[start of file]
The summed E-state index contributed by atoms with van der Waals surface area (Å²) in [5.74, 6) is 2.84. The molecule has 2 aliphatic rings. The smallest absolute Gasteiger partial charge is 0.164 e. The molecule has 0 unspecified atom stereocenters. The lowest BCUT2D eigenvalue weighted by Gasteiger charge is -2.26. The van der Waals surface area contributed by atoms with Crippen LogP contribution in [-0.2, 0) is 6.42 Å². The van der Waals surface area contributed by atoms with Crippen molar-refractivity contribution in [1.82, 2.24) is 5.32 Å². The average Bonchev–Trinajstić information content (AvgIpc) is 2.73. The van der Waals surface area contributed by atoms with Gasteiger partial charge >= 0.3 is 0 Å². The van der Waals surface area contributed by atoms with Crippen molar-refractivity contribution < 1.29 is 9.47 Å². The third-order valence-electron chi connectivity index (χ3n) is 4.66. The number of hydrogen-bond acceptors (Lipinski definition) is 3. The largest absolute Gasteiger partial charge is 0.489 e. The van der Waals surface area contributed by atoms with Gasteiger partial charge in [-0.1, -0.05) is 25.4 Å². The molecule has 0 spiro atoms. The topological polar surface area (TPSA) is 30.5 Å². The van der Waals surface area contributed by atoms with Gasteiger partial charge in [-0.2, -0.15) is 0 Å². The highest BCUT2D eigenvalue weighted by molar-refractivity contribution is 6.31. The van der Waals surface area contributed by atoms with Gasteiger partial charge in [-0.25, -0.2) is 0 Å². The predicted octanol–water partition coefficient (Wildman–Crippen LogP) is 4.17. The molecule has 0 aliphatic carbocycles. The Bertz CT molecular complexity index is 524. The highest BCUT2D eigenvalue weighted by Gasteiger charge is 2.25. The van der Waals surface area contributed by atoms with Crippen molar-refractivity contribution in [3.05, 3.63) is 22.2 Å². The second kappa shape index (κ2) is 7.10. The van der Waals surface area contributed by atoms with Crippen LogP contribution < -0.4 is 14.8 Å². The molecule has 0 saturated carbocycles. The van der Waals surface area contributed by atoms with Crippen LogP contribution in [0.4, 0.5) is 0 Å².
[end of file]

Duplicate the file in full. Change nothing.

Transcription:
The summed E-state index contributed by atoms with van der Waals surface area (Å²) in [5.74, 6) is 2.84. The molecule has 2 aliphatic rings. The smallest absolute Gasteiger partial charge is 0.164 e. The molecule has 0 unspecified atom stereocenters. The lowest BCUT2D eigenvalue weighted by Gasteiger charge is -2.26. The van der Waals surface area contributed by atoms with Crippen LogP contribution in [-0.2, 0) is 6.42 Å². The van der Waals surface area contributed by atoms with Crippen molar-refractivity contribution in [1.82, 2.24) is 5.32 Å². The average Bonchev–Trinajstić information content (AvgIpc) is 2.73. The van der Waals surface area contributed by atoms with Gasteiger partial charge >= 0.3 is 0 Å². The van der Waals surface area contributed by atoms with Crippen molar-refractivity contribution < 1.29 is 9.47 Å². The third-order valence-electron chi connectivity index (χ3n) is 4.66. The number of hydrogen-bond acceptors (Lipinski definition) is 3. The largest absolute Gasteiger partial charge is 0.489 e. The van der Waals surface area contributed by atoms with Gasteiger partial charge in [-0.1, -0.05) is 25.4 Å². The molecule has 0 spiro atoms. The topological polar surface area (TPSA) is 30.5 Å². The van der Waals surface area contributed by atoms with Gasteiger partial charge in [-0.2, -0.15) is 0 Å². The highest BCUT2D eigenvalue weighted by molar-refractivity contribution is 6.31. The van der Waals surface area contributed by atoms with Gasteiger partial charge in [-0.25, -0.2) is 0 Å². The predicted octanol–water partition coefficient (Wildman–Crippen LogP) is 4.17. The molecule has 0 aliphatic carbocycles. The Bertz CT molecular complexity index is 524. The highest BCUT2D eigenvalue weighted by Gasteiger charge is 2.25. The van der Waals surface area contributed by atoms with Crippen molar-refractivity contribution in [3.05, 3.63) is 22.2 Å². The second kappa shape index (κ2) is 7.10. The van der Waals surface area contributed by atoms with Crippen LogP contribution < -0.4 is 14.8 Å². The molecule has 0 saturated carbocycles. The van der Waals surface area contributed by atoms with Crippen LogP contribution in [0.4, 0.5) is 0 Å².